Over the past decades, millions of Americans have left their churches, disappointed. While most Americans still believe in God, fewer and fewer are participating in organized Christianity. (170/3490) Smietana knows the world without organized religion would not be a better place. His book is one that suggests organized religion can continue to exist, though in a reorganized manner.
Smietana has divided his book into three informative sections. First, he looks at where organized religion is today, its decline. Next, he takes a deep look into why people are leaving, often relating personal stories. Finally, he relates stories of churches who have adapted to the changing religious landscape. Business as usual for the organized church will no longer work. White churches will need to be more diverse to be sustainable in the future, for example. (1920/3490) Some churches may need to merge.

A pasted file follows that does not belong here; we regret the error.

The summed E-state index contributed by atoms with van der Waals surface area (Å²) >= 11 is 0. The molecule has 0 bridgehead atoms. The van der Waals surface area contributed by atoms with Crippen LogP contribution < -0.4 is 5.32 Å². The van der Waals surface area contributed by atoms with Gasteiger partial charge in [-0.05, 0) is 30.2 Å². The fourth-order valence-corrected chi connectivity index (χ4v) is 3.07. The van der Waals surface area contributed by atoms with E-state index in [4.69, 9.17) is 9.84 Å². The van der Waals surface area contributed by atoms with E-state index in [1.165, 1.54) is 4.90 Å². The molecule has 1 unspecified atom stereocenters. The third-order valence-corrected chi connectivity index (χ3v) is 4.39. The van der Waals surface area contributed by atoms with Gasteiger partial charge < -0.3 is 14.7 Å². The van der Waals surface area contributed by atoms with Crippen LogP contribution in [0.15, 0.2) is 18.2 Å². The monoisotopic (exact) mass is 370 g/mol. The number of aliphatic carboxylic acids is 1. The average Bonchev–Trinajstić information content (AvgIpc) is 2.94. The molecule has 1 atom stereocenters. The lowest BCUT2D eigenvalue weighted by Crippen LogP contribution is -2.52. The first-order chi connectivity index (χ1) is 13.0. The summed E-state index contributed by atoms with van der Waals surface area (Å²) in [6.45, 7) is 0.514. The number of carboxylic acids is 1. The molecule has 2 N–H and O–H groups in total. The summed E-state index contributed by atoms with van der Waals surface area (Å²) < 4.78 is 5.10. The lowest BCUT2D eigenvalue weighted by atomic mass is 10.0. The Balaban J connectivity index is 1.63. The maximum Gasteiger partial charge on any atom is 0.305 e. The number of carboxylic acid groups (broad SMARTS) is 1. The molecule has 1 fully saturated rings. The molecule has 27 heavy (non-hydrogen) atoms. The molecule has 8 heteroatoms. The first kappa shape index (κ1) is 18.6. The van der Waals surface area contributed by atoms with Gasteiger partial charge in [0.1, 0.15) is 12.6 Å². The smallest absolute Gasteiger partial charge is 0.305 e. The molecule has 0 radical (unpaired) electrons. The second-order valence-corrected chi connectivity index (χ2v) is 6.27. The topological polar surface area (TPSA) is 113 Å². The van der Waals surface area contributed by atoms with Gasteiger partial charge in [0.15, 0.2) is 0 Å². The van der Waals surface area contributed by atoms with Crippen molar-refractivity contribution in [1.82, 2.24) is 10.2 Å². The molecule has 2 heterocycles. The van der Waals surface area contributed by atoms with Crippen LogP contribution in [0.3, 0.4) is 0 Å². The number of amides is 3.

Smietana concludes his book by reminding church leaders of decisions that will need to be made. Will a church seek serving the community or will it seek power in that community, for example. Things cannot continue the way they are. Churches will need to seriously think about survival and the work it will take to accomplish it.
I highly recommend this book. I think every pastor and church leader serious about the survival of their church would do well to read it.
My rating: 5/5 stars.
Bob Smietana is an award-winning reporter and Pulitzer grantee who has become a well respected and well-known religion reporter with over two decades of experience. He has served as a senior writer for Facts and Trends, senior editor of Christianity Today, and the religion writer at the Tennessean. He is currently a national reporter for Religion News Service.
Worthy Publishers, 256 pages.
I received a complimentary egalley of this book from the publisher. My comments are an independent and honest review.
(My star ratings: 5-I love it, 4-I like it, 3-It's OK, 2-I don't like it, 1-I hate it.)